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Early Childhood

introducing new concept to students

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Gabriella Hundza Gabriella Hundza 215 Points

When beginning a new topic/concept, what's the best way to introduce information? Should I immediately lecture about information, or should I allow some independent exploration? 

Selena Hernandez Selena Hernandez 200 Points

I would allow for some independent exploration at first that way the students can ask questions about the topic, this will also engage the students to want to know more about the topic, thus allowing you to teach agroup of students eager to learn. 

Akeili Hawkins Akeili Hawkins 1985 Points

Hi Gabriella!

I am a preservice teacher at UNI and have learned that the best way to introduce a topic is to have start with a phenomena. Find something that will get the kids excited and see what they already know about the topic. Then base the information you want to teach off of what they already know.

Samantha Serna Samantha Serna 180 Points

I think this is an excelllent topic to discuss Gabriella!!

Alexandria Teeple Alexandria Teeple 170 Points

Hi! I agree that the best way to start a lesson is with exploration and investigation.  This allows for students to be involved in their own learning process. If they are curious about the topic, that will lead to them wanting to know more. The 'lecture' could also be integrated into the experiment or between experiments—depending on what it is. 

Ashalenia Graham Ashalenia Graham 985 Points

Hi, Gabriella! I have only taught a handful of lessons, but I definitely would say that independent exploration is key to helping your students become naturally curious of the topic at hand!  Once their interest builds, then you can begin teaching them any new information.  However, if they are able to learn this new information themselves then I would definitely let them! I would only 'lecture' if needed!  All of this also depends on the grade level you are teaching!  Sometimes at some levels I do think that students need more help making these discoveries compared to other grades.  Hope this helps!

Aleeya Cheney Aleeya Cheney 610 Points

Hi Gabriella!

You should ask open ended questions to your students first about the topic to see how much they know before you dive in deep to the content. Allow students to brainstorm about what a topic means before jumping into what it really is. You want to uncover the truth about STEAM related concepts instead of merely just spitting out facts that students will likely forget by the next day. A great online tool to start your introductions to various phenomenas is called Iowa Phenomenas by PBS- https://phenomena.iowapbs.org/ This resource has many prompts for educators to utilize with their students and it follows the NGSS. If you live in the midwest this is a MUST resource to use with any grade level. My peers and I from Wartburg College made lesson plans and published them on this website.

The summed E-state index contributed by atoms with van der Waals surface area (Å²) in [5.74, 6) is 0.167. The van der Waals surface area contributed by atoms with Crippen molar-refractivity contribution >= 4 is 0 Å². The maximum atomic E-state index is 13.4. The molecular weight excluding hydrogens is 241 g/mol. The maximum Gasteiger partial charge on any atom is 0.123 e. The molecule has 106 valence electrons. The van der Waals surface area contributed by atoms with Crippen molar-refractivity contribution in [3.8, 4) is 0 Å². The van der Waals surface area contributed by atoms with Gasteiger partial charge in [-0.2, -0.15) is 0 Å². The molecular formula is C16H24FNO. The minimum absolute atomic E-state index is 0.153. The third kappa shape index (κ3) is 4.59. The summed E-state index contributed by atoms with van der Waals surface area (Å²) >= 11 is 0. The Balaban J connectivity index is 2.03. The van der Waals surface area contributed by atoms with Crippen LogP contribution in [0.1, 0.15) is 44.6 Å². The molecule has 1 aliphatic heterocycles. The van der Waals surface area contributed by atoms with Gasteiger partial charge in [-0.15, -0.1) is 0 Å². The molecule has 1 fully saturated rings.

Hope this helps!

Ashley Rivera Lopez Ashley Rivera Lopez 220 Points

Recently I have discovered what a discrepant event is, where it is an unexpected turn of events.  You can search on youtube about it and it will give you a list of videos explaining how to create such activities and for what kind of topics you may use it for.  It is a great way to introduce new topics using hands on activities that will catch your students attention which will be useful for an introduction for your students.

Victoria Zavala VICTORIA ZAVALA 280 Points

Would you suggest any anchor charts for class discussion? I've seen a lot of techniques to incorporate prior knowledge. Would you suggest this before lecture?

Anne Lowry Anne Lowry 8763 Points

Much does depend on the age of your students and the requirements of the school.  However, I would recommend starting with experience first.  If you can make the experience literally tangible, the thinking is deeper.  As the saying goes, 'Your hands think'  Using phenomenon is another approach to introduce concepts.  Then have them bring out their prior knowledge by discussion 'that reminds me' 'that's like when', etc.  Anchor charts and such are usefyl for building community knowledge, which is also good time to introduce vocabulary

 

Have fun!

Anne

Shelby Pickel Shelby Pickel 190 Points

I agree with starting with experiences! It allows the students to develop deeper connections to the topics.  Plus when you ask questions on their experiences, it's a great segway to get the students curiosity going on why or how those experiences happened.  

Shelby Pickel Shelby Pickel 190 Points

I agree with starting with experiences! It allows the students to develop deeper connections to the topics.  Plus when you ask questions on their experiences, it's a great segway to get the students curiosity going on why or how those experiences happened.  

Jasmine Olivarez Jasmine Olivarez 100 Points

Hi!  When introducing a new concept to students, I would begin with an activity that will activate the students thinking and also engage them in the new topic.  Once you have their attention and have sparked some questions within them, then you can begin your lecture or lesson.

Lynn Katterhenry Lynn Katterhenry 820 Points